You can also do the same with customers who frequently order takeout or pick-up. Identify who they are and see what sorts of offers would create a better experience and entice them to return.
Gyms try all kinds of innovative approaches to maximizing CLV, including the famous Planet Fitness Pizza Mondays. Perhaps the hardest aspect for gyms is that their profitability relies on their customer base making lifestyle changes that are difficult to stick to (looking at you, New Year’s resolutions).
The key for gyms and fitness providers is integrating into existing behaviors. Gamifying is a well-known engagement tactic, and with fitness, more engagement equals a higher retention rate. For example, gyms create challenges that sync up with wearable fitness trackers and let individuals or teams compete against each other.
Push notifications are also an excellent way to maintain contact without overwhelming clients with emails. Push notifications can notify clients of class cancellations, open spots on a waiting list, or even that a piece of equipment is ready for their use.
As gyms learned during the pandemic, big life changes can upend fitness behaviors. Just as many businesses are developing hybrid or remote options for work, consider offering your gym members virtual classes so that they can still use your services even if they can’t make it into your physical location.
Flexibility with pricing can help as well. Perhaps virtual-only, hybrid, and in-person-only memberships have different pricing options that are more enticing to new and relapsed customers. And if you’re already using software or push notifications, you can easily expand functionality to put a class event on a customer’s calendar or remind them when class is about to start.
Staying flexible with your customers and accommodating their needs will make them less likely to cancel and maximize your gym customers’ lifetime value.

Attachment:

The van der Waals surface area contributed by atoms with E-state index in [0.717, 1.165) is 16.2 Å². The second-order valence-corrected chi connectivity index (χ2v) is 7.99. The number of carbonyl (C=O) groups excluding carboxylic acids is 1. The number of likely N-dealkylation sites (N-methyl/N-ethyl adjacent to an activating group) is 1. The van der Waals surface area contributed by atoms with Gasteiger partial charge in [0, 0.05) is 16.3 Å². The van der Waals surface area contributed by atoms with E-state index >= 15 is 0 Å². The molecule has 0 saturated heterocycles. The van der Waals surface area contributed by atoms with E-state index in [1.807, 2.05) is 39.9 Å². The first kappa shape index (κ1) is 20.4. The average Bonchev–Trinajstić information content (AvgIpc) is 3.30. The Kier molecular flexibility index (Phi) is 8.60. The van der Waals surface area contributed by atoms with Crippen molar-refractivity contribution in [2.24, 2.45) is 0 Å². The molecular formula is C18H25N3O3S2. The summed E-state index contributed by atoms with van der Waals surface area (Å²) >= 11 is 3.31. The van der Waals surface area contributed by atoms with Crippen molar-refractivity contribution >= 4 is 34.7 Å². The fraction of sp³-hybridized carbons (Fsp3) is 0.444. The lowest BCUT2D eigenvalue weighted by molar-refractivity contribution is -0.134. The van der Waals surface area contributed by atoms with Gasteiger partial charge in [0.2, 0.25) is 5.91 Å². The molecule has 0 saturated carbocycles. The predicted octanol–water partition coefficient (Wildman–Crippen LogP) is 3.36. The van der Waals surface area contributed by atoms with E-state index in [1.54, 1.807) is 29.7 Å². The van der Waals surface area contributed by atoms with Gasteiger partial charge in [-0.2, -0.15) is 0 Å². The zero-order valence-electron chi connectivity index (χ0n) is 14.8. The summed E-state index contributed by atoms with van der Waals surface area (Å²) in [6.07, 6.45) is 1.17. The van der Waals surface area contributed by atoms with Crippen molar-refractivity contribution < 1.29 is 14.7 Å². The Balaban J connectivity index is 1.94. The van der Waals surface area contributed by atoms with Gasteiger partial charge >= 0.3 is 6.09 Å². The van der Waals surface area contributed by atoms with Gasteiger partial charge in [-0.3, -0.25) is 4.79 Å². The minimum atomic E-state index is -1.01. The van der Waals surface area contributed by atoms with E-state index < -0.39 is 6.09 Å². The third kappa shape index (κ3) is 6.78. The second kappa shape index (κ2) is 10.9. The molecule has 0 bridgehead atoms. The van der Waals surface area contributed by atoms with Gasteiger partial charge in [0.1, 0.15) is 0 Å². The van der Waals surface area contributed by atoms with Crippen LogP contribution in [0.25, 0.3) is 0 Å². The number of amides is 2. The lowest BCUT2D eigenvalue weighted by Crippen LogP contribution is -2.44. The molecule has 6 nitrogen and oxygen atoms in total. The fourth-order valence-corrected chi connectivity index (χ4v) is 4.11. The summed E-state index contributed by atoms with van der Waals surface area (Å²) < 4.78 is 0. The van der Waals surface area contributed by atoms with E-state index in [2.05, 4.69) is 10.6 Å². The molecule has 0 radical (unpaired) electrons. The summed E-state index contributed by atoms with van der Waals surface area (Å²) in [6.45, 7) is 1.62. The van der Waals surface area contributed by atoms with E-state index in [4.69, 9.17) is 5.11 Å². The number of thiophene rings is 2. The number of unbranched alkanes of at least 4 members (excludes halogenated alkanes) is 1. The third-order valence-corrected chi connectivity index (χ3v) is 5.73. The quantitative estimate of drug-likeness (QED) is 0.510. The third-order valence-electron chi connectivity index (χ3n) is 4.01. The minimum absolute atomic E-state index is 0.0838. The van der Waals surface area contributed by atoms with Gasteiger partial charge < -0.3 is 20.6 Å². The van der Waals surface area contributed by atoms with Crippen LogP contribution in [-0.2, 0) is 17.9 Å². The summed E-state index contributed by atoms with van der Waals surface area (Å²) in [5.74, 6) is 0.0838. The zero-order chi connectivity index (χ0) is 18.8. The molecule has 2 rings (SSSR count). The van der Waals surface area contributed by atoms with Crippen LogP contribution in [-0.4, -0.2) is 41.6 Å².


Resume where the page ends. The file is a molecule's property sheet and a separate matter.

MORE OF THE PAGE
Customers are more likely to respond to retail emails if you show them things they’ve either already looked at or are similar to what they’ve already looked at. This kind of hyper-personalization is more engaging than a blanket blast email. In fact, almost 79% of consumers say they are only likely to engage with a brand using coupons or offers if those promotions are directly tied to how they have interacted with the brand previously.
This presents a massive opportunity for retail to convert abandoned carts, make a second sale, or continue engaging longtime customers.
Customer service is not a “cost center,” it is a core vital sign of your business. 80% of customers say they would continue doing business with a brand if there is an emotional connection with a customer service agent. However, only 30% of those people felt that companies they interacted with in the prior year fostered such a connection.
Similarly, 66% of customers say they would be more loyal if a company provides good customer service, 65% would recommend the company to others, and 48% would spend more money.
Poor customer service can demolish a customer relationship in a moment. And while there may be some costs to delivering a seamless experience, they will be well worth the loyal customers.
To fortify a business that creates growth, profitability, and longevity, CLV should be a priority focus for brands across industries. The more you learn about your customers, the more exacting and tactical you can be. So remember, next time you think “We need more customers,” ask yourself instead, “How can we retain the customers we already have?”